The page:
Saturday, 7 December 2013

DARK LORD: THE TEENAGE YEARS, by Jamie Thomson. Reviewed by C.J. Busby

Dark Lord: The Teenage Years won the 2012 Roald Dahl Funny Prize, and it doesn't disappoint. The premise is brilliant - the Dark Lord, Incarnation of Evil, World Burner, master of the Iron Tower of Despair, has been sent to another plane by an incredibly powerful spell cast by the White Wizard, Hasdruban. In fact, he has been sent to our world, in the body of a puny teenage boy. No Gauntlets of Ineluctable Destruction on his hands, no tusks, no fangs, no spell of Agonizing Obedience.

The Dark Lord appears in a supermarket car park ("Saveco - was he the local overlord perhaps? Lord Saveco, Smiter of Foes, the Pitiless One?"). He is picked up by the police, who mistake his name for Dirk Lloyd, and who treat him as a lost boy with a mental disturbance that takes the form of fantasising that he's the Evil One ("These computer games. It's an obsession at their age"). He's packed off to be fostered by the Purejoies, who have a teenage son of their own, Chris.

There is lots of fun to be had with this notion - imagine Darth Vader/Sauron combined in the body of a teenage boy, with their threats of revenge and terrible destruction eliciting no more than: "There, there, dear, you'll feel better soon." But it could potentially be a bit of a one-joke book, and there's only so much you can have your character rage about the loss of their powers or threaten those they come into contact with ("puny humans") with all manner of terrible torture that they can't actually carry out (though these things are very funny, and done well).  That it's a book that satisfies on other levels as well as making you laugh is down to the way Thomson handles the Dark Lord's growing relationships with the humans he encounters: particularly his foster-brother, Chris, and Suze, the Goth girl who's Chris's friend at school. They play along with Dirk's fantasies about being the Dark Lord, and enjoy the sense of being part of something out of the ordinary, without really quite believing him; he, in turn, starts to experience feelings he'd never allowed himself as the Dark Lord - friendship, affection, guilt at hurting people or letting them down.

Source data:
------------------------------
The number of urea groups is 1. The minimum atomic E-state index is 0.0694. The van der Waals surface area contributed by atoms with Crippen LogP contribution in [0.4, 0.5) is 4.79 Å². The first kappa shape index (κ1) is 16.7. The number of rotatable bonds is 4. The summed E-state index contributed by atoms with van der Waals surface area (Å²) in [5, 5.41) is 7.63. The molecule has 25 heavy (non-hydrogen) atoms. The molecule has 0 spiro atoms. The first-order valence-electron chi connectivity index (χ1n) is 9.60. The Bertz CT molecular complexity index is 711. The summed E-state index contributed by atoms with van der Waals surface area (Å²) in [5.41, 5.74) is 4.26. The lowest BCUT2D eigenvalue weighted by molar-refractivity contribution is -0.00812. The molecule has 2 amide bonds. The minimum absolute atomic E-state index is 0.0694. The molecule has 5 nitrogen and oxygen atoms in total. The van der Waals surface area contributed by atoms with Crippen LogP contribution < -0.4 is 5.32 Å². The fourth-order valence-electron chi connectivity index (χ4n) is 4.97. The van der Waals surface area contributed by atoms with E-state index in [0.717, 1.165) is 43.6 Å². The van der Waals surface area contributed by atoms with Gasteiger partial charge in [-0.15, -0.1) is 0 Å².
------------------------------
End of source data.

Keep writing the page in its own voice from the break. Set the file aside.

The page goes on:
I really enjoyed seeing the way Dirk gradually comes to terms with the requirements of the modern world and learns to get by without losing too much of what makes him funny as a character. Dirk, for example, becomes vital to the success of the school cricket team, because of his excellent strategic battle skills, and thus earns the friendship of Sal Malik, cricket team captain. Sal becomes another of the little group dedicated to finding a way to send Dirk back to his own dimension.

Finding a way to send Dirk home becomes the driving force of much of the plot, and has some unexpected consequences. The ending is great, and sets us up nicely for the sequel, Dark Lord: A Friend in Need. Which is what I'll be reading next.

C.J. Busby is the author of a fantasy series for age 7-9, Frogspell and sequels (see
The first book in her new series, Deep Amber, will be published by Templar in March 2014.
Twitter: @ceciliabusby



Gillian Philip said...

I'm going straight out to buy that for my own teenage Dark Lord...

Pippa Goodhart said...

Sounds fun. What age is it for, do you think?

C.J.Busby said...

My son read it at 14, but I'd say it would equally be fun for a 10/11 year old good reader. (Or, indeed, an adult...!)

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